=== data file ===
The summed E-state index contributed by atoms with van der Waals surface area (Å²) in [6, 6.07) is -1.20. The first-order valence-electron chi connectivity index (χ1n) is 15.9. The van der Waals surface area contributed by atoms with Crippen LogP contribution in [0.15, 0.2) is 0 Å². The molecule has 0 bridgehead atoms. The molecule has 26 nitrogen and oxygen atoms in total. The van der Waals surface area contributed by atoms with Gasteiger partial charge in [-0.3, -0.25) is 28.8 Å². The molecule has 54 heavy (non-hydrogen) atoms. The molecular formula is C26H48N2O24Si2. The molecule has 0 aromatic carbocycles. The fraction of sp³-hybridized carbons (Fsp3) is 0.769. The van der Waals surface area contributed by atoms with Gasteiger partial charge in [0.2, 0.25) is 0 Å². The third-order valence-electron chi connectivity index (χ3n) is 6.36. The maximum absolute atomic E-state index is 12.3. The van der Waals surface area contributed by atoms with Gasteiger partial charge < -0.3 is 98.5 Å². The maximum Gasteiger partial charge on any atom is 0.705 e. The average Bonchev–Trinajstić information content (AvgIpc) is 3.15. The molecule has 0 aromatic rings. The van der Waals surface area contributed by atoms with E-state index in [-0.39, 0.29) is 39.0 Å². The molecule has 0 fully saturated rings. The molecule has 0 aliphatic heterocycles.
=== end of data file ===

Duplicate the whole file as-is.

The summed E-state index contributed by atoms with van der Waals surface area (Å²) in [6, 6.07) is -1.20. The first-order valence-electron chi connectivity index (χ1n) is 15.9. The van der Waals surface area contributed by atoms with Crippen LogP contribution in [0.15, 0.2) is 0 Å². The molecule has 0 bridgehead atoms. The molecule has 26 nitrogen and oxygen atoms in total. The van der Waals surface area contributed by atoms with Gasteiger partial charge in [-0.3, -0.25) is 28.8 Å². The molecule has 54 heavy (non-hydrogen) atoms. The molecular formula is C26H48N2O24Si2. The molecule has 0 aromatic carbocycles. The fraction of sp³-hybridized carbons (Fsp3) is 0.769. The van der Waals surface area contributed by atoms with Gasteiger partial charge in [0.2, 0.25) is 0 Å². The third-order valence-electron chi connectivity index (χ3n) is 6.36. The maximum absolute atomic E-state index is 12.3. The van der Waals surface area contributed by atoms with Gasteiger partial charge < -0.3 is 98.5 Å². The maximum Gasteiger partial charge on any atom is 0.705 e. The average Bonchev–Trinajstić information content (AvgIpc) is 3.15. The molecule has 0 aromatic rings. The van der Waals surface area contributed by atoms with E-state index in [-0.39, 0.29) is 39.0 Å². The molecule has 0 fully saturated rings. The molecule has 0 aliphatic heterocycles.